Opioid detoxification refers to the discontinuation of opioid use under medical supervision and includes prescribing or administering medications to decrease withdrawal symptoms. Standard detoxification methods include administering gradually reduced doses of long-acting opioid agonists during a 3–21 day period or discontinuing opioids and administering non-opioid medications to block withdrawal symptoms. These methods ameliorate withdrawal symptoms and carry a less than one percent risk for serious adverse events. The effect of detoxification on long-term abstinence is negligible without the addition of longer term evidence-based substance abuse treatment. Medically supervised opioid detoxification, however, when closely associated with substance abuse treatment programs, can provide an entry point to care.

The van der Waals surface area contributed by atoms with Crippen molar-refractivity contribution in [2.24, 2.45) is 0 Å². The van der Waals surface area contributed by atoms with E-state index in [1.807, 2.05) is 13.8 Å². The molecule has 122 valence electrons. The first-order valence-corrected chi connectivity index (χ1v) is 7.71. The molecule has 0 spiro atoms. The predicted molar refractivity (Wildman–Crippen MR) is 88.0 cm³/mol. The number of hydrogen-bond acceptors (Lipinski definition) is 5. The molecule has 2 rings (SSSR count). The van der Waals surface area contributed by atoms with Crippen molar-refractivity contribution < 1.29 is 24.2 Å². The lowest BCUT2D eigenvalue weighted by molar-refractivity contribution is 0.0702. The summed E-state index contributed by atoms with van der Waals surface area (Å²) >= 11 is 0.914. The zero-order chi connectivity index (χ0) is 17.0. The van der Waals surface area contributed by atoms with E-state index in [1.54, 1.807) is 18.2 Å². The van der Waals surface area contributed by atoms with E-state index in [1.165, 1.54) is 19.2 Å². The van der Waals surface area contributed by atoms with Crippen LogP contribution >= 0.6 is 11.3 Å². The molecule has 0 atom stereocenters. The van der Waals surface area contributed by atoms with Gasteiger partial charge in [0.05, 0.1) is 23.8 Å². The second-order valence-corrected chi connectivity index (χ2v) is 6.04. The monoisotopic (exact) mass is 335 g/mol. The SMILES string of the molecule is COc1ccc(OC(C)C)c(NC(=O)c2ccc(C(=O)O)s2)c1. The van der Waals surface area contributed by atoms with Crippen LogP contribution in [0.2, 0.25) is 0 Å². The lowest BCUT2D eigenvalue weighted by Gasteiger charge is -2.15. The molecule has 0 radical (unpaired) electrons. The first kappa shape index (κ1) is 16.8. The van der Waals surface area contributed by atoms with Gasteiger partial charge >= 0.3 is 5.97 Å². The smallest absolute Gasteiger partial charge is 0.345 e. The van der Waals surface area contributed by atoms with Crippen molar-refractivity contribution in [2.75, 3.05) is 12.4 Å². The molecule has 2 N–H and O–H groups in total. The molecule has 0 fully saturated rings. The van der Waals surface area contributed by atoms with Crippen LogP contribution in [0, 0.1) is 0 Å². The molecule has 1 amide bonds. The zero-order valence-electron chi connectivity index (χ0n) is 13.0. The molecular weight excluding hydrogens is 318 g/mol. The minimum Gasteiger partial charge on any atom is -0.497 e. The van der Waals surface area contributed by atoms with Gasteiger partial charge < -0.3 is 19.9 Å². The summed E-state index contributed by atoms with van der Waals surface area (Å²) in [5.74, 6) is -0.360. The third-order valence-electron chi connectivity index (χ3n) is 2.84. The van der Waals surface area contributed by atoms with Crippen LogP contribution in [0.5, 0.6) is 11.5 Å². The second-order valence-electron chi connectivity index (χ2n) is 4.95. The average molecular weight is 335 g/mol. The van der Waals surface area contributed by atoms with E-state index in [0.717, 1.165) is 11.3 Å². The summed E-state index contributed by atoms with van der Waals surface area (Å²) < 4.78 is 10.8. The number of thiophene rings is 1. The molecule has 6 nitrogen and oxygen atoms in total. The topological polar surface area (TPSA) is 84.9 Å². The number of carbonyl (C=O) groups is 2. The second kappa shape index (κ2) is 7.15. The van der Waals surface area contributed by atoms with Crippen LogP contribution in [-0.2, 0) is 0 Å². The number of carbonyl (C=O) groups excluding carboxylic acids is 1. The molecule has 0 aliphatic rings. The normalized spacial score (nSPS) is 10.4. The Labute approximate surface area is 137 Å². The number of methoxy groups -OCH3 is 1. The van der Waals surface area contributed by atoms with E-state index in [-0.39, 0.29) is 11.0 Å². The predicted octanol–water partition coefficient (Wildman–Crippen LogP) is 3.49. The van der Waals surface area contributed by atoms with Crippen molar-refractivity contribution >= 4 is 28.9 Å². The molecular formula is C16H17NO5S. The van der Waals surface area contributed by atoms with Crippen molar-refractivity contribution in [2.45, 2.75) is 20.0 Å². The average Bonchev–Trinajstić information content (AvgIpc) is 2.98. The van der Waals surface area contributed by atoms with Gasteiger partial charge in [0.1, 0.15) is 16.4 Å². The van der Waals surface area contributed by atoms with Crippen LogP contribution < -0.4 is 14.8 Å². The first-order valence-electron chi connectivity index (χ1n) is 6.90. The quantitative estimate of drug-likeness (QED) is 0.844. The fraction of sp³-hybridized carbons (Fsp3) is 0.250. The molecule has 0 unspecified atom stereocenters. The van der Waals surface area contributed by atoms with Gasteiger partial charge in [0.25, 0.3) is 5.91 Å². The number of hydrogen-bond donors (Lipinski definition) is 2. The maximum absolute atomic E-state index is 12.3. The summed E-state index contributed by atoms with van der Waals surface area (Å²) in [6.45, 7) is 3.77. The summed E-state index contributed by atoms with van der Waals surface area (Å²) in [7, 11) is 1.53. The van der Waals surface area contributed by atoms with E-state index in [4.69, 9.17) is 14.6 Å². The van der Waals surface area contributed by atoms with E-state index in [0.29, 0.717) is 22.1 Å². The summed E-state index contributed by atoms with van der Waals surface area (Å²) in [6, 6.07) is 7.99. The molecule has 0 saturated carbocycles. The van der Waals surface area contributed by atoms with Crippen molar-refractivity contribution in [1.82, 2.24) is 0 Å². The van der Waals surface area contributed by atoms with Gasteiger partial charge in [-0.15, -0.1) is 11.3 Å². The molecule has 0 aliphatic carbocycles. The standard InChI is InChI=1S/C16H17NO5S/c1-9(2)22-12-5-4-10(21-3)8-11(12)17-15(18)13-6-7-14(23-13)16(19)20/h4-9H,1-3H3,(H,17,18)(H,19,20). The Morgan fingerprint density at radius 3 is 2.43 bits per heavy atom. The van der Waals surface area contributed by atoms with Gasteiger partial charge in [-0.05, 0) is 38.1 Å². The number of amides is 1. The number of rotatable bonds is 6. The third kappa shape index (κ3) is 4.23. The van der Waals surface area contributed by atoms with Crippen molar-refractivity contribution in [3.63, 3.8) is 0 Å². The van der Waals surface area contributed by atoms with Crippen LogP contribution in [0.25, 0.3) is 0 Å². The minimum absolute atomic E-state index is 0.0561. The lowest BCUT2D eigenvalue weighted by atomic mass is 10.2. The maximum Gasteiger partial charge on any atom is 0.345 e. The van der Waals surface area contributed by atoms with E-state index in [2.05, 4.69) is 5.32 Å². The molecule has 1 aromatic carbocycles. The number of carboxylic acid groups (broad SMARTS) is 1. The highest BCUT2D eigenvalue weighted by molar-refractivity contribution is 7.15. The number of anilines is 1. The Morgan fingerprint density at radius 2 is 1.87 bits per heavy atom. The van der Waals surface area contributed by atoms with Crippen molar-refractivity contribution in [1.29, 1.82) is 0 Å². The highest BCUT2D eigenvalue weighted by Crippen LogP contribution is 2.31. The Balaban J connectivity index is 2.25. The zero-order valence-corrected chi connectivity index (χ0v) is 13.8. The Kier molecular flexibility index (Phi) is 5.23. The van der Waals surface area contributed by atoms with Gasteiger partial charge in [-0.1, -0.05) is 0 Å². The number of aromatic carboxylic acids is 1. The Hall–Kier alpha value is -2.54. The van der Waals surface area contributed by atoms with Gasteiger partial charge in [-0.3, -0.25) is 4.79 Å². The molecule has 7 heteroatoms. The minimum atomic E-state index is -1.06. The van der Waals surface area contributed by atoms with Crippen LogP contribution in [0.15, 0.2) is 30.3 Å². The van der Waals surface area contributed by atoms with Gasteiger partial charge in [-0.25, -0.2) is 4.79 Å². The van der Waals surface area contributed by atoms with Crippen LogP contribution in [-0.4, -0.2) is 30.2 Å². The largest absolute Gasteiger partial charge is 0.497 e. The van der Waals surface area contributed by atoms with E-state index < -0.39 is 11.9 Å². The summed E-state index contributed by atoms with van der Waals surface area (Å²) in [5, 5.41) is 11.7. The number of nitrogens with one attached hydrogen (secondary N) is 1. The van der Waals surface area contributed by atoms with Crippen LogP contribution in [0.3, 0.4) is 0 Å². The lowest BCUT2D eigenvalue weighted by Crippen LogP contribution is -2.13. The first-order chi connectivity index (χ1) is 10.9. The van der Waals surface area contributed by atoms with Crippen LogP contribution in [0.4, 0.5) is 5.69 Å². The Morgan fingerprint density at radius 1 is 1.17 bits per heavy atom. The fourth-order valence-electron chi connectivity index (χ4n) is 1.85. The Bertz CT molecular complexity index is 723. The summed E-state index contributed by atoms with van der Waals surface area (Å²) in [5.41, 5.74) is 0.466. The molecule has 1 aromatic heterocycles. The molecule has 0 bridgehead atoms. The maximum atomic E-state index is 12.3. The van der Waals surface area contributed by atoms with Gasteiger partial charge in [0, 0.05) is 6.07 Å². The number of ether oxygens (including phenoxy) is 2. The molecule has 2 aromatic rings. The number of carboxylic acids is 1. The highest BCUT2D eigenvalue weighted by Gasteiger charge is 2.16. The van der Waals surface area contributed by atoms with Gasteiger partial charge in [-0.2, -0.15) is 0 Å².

From August to September 2012, the New York City Department of Health and Mental Hygiene (DOHMH) was notified by the New York City Poison Control Center regarding three patients who experienced serious adverse events after AAROD at a local outpatient clinic. All three patients required hospitalization, and one subsequently died. The DOHMH issued an order requiring that the clinic cease performing AAROD pending an investigation and searched for additional cases of AAROD-related serious adverse events at the clinic and elsewhere in New York City for the period from September 2011 to September 2012. A serious AAROD-associated adverse event was defined as hospitalization for any cause or death less than 72 hours after undergoing AAROD in New York City from September 1, 2011 to September 5, 2012. That search found no serious adverse events at clinics other than the one implicated.